There are wonderful films and photographs of women at work on the home front, heroic or cosy: Amazonian women driving tractors with the sun in their hair, the Women’s Institute making jam for the nation. They make great viewing and were an important part of my research but they were also the official picture, patriotic, intended to inspire, promote hard work, loyalty to the cause. In many contemporary dramas which feature Land Girls, churlish men and older women are gradually brought around. But these aren’t the only stories.
War Agricultural Executive Committees were set up in each county (‘County War Ags’), mainly made up of local landowners, to co-ordinate the agricultural war effort. Between 1941 and 1943 the National Farm Survey assessed farms throughout England and Wales for their productivity. On the basis of the results, farmers might be offered resources or required to change land-use or grow different crops. Most harshly, they could be evicted if they were thought not to be managing their land efficiently. Historians now estimate that more than 2,500 tenancies were terminated during the war (and many more farmers probably quit under pressure). Quite often, these farms were acquired by local landowners who added to their acres. The survey usually included a visit to the farm by an outside expert. In the novel Rene and Elsie prepare anxiously for this visit determined to make a good show, not knowing that he wasn’t the person who would be making the decisions …
VE day is famously captured by the footage of the celebrations in London. The energy and sheer happiness of the crowd is exhilarating, but for many the picture wasn’t so simple. Rene and Elsie spend VE day in the country. Relieved that the war is over and keen to watch people celebrate and enjoy themselves, they are also uneasy. Many changes are coming. The years after WW2 brought all manner of attempts to reassert older gender conventions. In cities there was some possibility of escape from these, but in the countryside and if you were working class it was far, far harder. Meeting by chance, because of the war, from different places and with apparently nothing in common, by 1945 Rene and Elsie have forged a powerful bond and are trying to find a new way of living. Will the future be able to accommodate them?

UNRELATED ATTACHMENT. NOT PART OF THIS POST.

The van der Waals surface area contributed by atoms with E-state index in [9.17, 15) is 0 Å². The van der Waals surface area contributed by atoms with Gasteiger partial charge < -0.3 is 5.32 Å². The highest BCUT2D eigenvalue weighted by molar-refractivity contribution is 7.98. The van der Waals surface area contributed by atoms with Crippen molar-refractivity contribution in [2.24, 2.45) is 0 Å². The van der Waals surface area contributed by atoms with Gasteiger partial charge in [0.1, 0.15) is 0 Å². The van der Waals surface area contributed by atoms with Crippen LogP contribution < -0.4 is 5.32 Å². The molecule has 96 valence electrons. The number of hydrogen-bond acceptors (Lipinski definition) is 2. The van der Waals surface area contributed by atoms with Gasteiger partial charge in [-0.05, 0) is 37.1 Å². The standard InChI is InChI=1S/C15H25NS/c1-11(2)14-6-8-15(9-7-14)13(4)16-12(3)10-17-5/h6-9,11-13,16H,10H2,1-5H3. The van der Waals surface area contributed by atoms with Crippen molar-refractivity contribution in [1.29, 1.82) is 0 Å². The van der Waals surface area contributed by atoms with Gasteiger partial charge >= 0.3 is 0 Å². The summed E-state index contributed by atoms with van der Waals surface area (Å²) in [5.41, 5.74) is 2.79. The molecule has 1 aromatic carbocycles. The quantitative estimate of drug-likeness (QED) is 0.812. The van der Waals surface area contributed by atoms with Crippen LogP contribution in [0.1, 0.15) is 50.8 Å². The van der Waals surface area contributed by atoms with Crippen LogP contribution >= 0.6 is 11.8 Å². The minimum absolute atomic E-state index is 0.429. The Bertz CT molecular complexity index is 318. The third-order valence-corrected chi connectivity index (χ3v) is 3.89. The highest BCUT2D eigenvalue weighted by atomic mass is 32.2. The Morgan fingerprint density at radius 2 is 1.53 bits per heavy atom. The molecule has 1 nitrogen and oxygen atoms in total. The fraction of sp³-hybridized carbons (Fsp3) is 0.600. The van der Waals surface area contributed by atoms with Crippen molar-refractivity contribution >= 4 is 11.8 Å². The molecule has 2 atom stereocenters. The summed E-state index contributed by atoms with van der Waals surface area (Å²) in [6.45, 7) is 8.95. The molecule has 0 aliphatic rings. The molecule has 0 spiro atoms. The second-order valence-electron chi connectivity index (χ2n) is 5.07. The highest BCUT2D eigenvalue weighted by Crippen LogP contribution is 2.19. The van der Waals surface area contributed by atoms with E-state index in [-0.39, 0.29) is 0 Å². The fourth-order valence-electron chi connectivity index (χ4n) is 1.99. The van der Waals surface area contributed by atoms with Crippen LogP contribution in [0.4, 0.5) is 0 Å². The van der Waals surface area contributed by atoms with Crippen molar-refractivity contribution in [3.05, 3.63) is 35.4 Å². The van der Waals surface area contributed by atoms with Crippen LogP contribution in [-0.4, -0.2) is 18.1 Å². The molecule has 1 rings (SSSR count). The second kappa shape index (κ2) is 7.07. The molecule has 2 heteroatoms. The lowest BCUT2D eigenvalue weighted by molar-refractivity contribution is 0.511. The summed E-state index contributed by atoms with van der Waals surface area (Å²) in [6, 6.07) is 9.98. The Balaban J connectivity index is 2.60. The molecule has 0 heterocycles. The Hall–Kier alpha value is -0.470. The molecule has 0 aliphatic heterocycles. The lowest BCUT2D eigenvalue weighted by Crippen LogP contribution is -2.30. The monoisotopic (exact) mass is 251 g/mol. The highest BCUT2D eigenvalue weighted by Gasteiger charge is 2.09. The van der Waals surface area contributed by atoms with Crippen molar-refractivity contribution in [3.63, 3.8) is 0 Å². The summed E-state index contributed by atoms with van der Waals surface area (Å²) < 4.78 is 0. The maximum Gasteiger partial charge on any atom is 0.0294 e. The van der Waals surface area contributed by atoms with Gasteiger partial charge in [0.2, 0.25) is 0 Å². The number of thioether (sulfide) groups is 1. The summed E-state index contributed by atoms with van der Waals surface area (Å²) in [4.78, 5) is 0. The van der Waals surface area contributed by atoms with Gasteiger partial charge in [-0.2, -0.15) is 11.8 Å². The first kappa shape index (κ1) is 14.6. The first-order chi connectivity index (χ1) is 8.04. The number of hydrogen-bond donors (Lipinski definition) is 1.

What a fascinating post Rachel. Thank you.
Rachel has also provided links to some amazing resources if you’d like to see more.
Try the Women’s Land Army website for lots more detailed information about the WLA and some wonderful images:
For more information on the National Farm Survey which offers a huge amount of information about the agriculture at this time and which could be an invaluable family history resource, start at here.
For more information about the evictions, see Short, Brian, Watkins, Charles, Foot, William and Kinsman, Phil The National Farm Survey, 1941-1943: State Surveillance and the Countryside in England and Wales in the Second World War.
Sarah Waters’s novel The Night Watch (2006), set between 1941 and 1947, shows the very sharp differences between wartime and the aftermath. The UK TV series The Bletchley Circle (2012 and 2014), set in 1952-3 and starring Anna Maxwell Martin, explores the struggles and confinements of post-war life for many women.
About Rachel Malik
Rachel Malik was born in London of mixed English and Pakastani heritage.She studied English at Cambridge and Linguistics at Strathclyde. For many years Rachel taught English at Middlesex University.
There’s more with these other bloggers too: